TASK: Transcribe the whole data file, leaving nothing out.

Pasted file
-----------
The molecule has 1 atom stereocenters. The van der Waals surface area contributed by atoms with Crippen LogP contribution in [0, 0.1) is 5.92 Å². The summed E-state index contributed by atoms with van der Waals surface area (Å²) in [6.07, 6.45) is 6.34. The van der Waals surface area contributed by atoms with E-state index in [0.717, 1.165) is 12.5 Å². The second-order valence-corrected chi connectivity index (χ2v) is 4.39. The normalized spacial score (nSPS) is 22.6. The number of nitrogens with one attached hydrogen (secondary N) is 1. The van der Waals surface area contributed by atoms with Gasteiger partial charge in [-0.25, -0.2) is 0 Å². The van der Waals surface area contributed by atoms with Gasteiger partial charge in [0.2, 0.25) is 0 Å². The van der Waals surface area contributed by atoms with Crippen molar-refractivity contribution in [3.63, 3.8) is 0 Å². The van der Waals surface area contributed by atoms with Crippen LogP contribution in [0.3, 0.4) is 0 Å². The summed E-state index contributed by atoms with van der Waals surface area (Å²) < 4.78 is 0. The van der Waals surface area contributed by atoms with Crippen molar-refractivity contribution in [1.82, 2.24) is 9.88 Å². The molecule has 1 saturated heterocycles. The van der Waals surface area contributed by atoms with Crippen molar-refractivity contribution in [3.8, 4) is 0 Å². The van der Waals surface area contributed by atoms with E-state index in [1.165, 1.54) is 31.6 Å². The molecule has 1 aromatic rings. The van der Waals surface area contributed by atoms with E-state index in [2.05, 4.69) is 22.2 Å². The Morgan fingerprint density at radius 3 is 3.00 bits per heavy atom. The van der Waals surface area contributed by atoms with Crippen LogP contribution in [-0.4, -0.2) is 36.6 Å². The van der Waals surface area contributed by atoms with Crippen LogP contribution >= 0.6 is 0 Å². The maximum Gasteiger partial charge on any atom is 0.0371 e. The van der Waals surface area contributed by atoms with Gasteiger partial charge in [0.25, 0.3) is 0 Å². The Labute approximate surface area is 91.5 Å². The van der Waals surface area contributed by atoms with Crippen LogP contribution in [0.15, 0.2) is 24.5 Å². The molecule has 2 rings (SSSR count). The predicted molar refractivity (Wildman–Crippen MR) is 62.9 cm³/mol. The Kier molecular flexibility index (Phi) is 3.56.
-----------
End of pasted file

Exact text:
The molecule has 1 atom stereocenters. The van der Waals surface area contributed by atoms with Crippen LogP contribution in [0, 0.1) is 5.92 Å². The summed E-state index contributed by atoms with van der Waals surface area (Å²) in [6.07, 6.45) is 6.34. The van der Waals surface area contributed by atoms with E-state index in [0.717, 1.165) is 12.5 Å². The second-order valence-corrected chi connectivity index (χ2v) is 4.39. The normalized spacial score (nSPS) is 22.6. The number of nitrogens with one attached hydrogen (secondary N) is 1. The van der Waals surface area contributed by atoms with Gasteiger partial charge in [-0.25, -0.2) is 0 Å². The van der Waals surface area contributed by atoms with Gasteiger partial charge in [0.2, 0.25) is 0 Å². The van der Waals surface area contributed by atoms with Crippen molar-refractivity contribution in [3.63, 3.8) is 0 Å². The van der Waals surface area contributed by atoms with Crippen LogP contribution in [0.3, 0.4) is 0 Å². The summed E-state index contributed by atoms with van der Waals surface area (Å²) < 4.78 is 0. The van der Waals surface area contributed by atoms with Crippen molar-refractivity contribution in [1.82, 2.24) is 9.88 Å². The molecule has 1 saturated heterocycles. The van der Waals surface area contributed by atoms with Crippen molar-refractivity contribution in [3.8, 4) is 0 Å². The van der Waals surface area contributed by atoms with E-state index in [1.165, 1.54) is 31.6 Å². The molecule has 1 aromatic rings. The van der Waals surface area contributed by atoms with E-state index in [2.05, 4.69) is 22.2 Å². The Morgan fingerprint density at radius 3 is 3.00 bits per heavy atom. The van der Waals surface area contributed by atoms with Crippen LogP contribution in [-0.4, -0.2) is 36.6 Å². The van der Waals surface area contributed by atoms with Crippen LogP contribution >= 0.6 is 0 Å². The maximum Gasteiger partial charge on any atom is 0.0371 e. The van der Waals surface area contributed by atoms with Gasteiger partial charge in [0.25, 0.3) is 0 Å². The Labute approximate surface area is 91.5 Å². The van der Waals surface area contributed by atoms with Crippen LogP contribution in [0.15, 0.2) is 24.5 Å². The molecule has 2 rings (SSSR count). The predicted molar refractivity (Wildman–Crippen MR) is 62.9 cm³/mol. The Kier molecular flexibility index (Phi) is 3.56.